Last weekend, the chama invited me to their meeting to explain some matters of bedroom importance.
"We have noted with concern a trend that we feel is dangerous for our marriages and for which we need your advice," said the chairperson in introducing the session.
"The frequency of sex with our spouses seems to be declining the older the relationship gets. We fear that there will be no sex in the future. Is it normal and how can we solve it?" she posed.
The chama members had chatted on the issue. The newly married members were doing it almost daily, sometimes more than once a day.
Those married for over five years were doing it once or twice a week. There was one couple married for over 10 years who were doing it once or twice a month.
"These are general trends we are noting," a member interjected.
These were very important questions that have dogged marriages over the ages.
The assumption has been that human sexuality thrives in stable long-term relationships but that may be far from reality.
Research shows that sex thrives in playful liaisons that are not value-based. This is a union without rules of how to behave to remain dignified.
It is a relationship where vulnerability has no consequences and so one can play their fantasies without fear.
Fulfilling intimacy is where couples do not mind to be out of control in the confines of their bedrooms; it is fulfilling, and spouses thank each other for giving them a fun experience.
Marriage, however, ruins this. Couples begin to have work stresses, problems with relatives, investment challenges, childcare issues, house management and many more.
Disagreements happen often. Your partner will insist on being respected and to be treated with dignity because they are the head of the house blah blah blah…..
Couples learn to live with a lot of baggage for the sake of peace. Play and jest are out of the question.
Even during sex, you both put on a stone face. No fun. Under these circumstances, satisfactory sexual experiences become a rarity.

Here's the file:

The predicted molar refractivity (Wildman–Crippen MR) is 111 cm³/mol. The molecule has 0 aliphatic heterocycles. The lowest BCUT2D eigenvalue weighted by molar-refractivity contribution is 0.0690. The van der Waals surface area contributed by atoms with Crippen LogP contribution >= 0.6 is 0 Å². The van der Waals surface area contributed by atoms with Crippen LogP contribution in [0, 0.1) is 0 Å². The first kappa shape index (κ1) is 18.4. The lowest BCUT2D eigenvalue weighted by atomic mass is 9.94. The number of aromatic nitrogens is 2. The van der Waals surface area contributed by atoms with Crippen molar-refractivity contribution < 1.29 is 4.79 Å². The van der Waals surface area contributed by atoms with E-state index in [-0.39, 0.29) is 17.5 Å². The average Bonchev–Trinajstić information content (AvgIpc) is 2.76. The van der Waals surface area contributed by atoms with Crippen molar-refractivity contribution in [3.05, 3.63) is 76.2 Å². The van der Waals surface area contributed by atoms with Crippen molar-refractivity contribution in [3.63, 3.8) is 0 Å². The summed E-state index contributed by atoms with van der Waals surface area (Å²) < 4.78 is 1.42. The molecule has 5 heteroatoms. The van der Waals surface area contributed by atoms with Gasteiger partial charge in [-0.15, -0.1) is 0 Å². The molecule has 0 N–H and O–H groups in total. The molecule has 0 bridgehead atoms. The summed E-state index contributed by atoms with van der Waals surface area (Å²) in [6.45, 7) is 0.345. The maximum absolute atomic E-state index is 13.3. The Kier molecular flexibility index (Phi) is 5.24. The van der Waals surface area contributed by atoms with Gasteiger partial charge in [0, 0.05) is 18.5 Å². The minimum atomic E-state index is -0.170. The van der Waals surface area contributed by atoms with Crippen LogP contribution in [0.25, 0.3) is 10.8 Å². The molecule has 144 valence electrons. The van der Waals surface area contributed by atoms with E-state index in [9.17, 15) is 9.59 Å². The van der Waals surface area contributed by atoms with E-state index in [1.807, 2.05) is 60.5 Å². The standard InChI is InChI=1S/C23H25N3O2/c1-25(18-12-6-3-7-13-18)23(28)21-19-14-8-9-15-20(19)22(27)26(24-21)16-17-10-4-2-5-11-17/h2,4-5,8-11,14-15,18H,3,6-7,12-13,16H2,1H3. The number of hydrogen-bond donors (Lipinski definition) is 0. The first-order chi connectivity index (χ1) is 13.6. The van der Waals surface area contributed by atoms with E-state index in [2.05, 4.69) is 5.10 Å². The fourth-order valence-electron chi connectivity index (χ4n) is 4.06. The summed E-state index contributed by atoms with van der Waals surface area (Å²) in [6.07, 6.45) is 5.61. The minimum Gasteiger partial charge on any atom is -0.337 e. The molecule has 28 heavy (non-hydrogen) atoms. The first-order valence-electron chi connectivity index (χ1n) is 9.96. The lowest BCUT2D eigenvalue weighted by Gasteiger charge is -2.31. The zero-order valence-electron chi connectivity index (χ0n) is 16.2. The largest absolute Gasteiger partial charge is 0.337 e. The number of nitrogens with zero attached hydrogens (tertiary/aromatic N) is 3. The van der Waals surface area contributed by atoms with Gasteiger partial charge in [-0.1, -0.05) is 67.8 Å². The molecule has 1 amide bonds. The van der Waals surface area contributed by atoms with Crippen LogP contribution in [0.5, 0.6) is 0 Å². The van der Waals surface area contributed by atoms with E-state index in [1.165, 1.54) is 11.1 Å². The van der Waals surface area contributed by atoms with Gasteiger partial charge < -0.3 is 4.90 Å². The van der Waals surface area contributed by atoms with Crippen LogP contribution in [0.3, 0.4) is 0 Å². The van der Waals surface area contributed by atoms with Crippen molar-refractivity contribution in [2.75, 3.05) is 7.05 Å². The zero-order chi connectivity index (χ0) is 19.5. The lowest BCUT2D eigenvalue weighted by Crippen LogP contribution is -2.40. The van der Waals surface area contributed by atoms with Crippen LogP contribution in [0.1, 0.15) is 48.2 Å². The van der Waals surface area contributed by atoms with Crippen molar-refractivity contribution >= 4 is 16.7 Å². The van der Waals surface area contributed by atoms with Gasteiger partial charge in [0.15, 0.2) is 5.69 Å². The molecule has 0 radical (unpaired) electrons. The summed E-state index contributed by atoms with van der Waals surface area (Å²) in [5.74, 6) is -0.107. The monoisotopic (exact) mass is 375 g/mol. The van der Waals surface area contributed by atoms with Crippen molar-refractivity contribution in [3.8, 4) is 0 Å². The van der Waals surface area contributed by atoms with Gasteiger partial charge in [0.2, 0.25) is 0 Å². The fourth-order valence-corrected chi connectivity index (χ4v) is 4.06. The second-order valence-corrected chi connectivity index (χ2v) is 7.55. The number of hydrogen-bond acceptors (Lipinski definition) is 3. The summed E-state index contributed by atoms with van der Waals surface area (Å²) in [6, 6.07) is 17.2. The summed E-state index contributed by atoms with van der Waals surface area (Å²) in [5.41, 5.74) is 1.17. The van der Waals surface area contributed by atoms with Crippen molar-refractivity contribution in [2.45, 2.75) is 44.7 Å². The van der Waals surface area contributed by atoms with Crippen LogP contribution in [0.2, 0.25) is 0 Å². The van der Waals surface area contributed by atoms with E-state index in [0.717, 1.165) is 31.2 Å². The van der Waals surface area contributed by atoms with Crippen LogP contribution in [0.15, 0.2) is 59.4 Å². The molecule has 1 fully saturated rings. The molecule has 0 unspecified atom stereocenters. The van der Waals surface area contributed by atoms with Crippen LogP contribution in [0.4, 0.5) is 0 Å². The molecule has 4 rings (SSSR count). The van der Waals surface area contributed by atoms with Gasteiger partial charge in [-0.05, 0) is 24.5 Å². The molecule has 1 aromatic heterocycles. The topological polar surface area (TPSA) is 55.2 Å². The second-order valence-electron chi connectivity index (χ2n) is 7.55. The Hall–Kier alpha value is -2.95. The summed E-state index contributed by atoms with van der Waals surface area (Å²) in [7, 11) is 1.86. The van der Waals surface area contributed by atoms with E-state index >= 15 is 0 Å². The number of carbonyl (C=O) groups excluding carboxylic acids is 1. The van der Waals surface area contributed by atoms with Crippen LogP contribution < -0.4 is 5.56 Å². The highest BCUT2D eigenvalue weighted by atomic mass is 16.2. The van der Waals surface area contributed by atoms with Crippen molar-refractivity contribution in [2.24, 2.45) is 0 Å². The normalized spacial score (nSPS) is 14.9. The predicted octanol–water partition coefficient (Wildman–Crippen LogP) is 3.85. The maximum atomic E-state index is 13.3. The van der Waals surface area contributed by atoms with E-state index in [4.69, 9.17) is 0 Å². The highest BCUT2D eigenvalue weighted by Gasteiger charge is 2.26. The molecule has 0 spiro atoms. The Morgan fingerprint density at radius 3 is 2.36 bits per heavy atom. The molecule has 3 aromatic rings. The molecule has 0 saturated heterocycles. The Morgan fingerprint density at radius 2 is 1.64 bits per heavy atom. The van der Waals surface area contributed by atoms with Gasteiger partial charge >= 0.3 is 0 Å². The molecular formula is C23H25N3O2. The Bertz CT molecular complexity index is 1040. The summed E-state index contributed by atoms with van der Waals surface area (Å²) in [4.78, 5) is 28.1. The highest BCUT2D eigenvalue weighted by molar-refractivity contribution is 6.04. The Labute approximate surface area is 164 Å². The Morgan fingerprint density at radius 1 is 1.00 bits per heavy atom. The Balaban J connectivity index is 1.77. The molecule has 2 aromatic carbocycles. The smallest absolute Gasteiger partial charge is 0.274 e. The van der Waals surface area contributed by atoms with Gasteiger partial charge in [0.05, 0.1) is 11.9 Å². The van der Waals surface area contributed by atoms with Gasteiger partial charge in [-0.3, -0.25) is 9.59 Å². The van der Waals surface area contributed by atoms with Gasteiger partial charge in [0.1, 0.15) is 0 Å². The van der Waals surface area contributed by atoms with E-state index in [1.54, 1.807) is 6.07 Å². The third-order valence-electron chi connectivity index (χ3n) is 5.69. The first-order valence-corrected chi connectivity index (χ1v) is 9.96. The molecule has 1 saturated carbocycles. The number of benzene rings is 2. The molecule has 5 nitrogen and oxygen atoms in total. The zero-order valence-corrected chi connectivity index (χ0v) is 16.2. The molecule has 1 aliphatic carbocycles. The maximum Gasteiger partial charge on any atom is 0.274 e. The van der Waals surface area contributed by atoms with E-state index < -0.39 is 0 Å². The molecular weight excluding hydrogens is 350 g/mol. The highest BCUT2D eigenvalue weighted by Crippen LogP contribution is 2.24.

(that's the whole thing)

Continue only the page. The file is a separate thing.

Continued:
Another reason why sex dies off in marriage is what I would call the daddy/mummy syndrome. I know most husbands call their wives mummy and most wives call their husbands daddy.
"Very true, especially once the children come and they begin to use those titles on us," says the vice-chairperson.
Have you ever stopped to reflect why your honey, sweetheart, suddenly took over the title of your parent?
According to Sigmund Freud, one of the psychologists and sex researchers, people learn about love from their parents.
The person you are most vulnerable to and have no fear of being hurt is your parent.
As a child, there was no shame in being naked in front of your parent. It was OK to soil them. They simply smiled and cleaned you up.
You could even go out of control and throw tantrums. Even if they got annoyed it did not matter much to you.
You knew they could not harm you. In other words, it was OK to be true to your parents.
According to Sigmund Freud, this true love learnt from parent-child relationship came with a caveat, no sex! Hence, sex was not part of what we learnt as true love.
As we start to love later in life, we are subconsciously reminded of and try to find an equivalent of the true love that we learnt from our parents.
The only difference this time is that this new love comes with sex.
Sometimes this brings the conflict to us, making us question how sex can be part of true love. The conflict gets more pronounced when children come in.
You are now mummy and daddy and the memories of your childhood overwhelm your subconscious as you start to emulate the behaviour of your parents. This suppresses sex.
"Oops, that is so true, eh, what are we supposed to do?" reacted a member.
Couples need to be conscious of these relationship dynamics and come up with ways of sustaining romance.
Create time to be together away from the routine of family and work life. It does not have to be an expensive holiday, watching a movie together at home, playing a game, exercising together, window shopping, attending a wedding could bring back intimacy.
A holiday once or twice a year would be great if you can afford. It is a fulfilling experience.
It also helps to read romantic books and learn new skills in expressing love. Further, there are videos that you can watch together to increase your intimacy.
If there are enrichment seminars, create time to attend. It has been proven that couples who are committed to enhancing their romance succeed.
If you invest in your relationship the fire of the first love lives on. If you leave it to take a natural course, expect problems.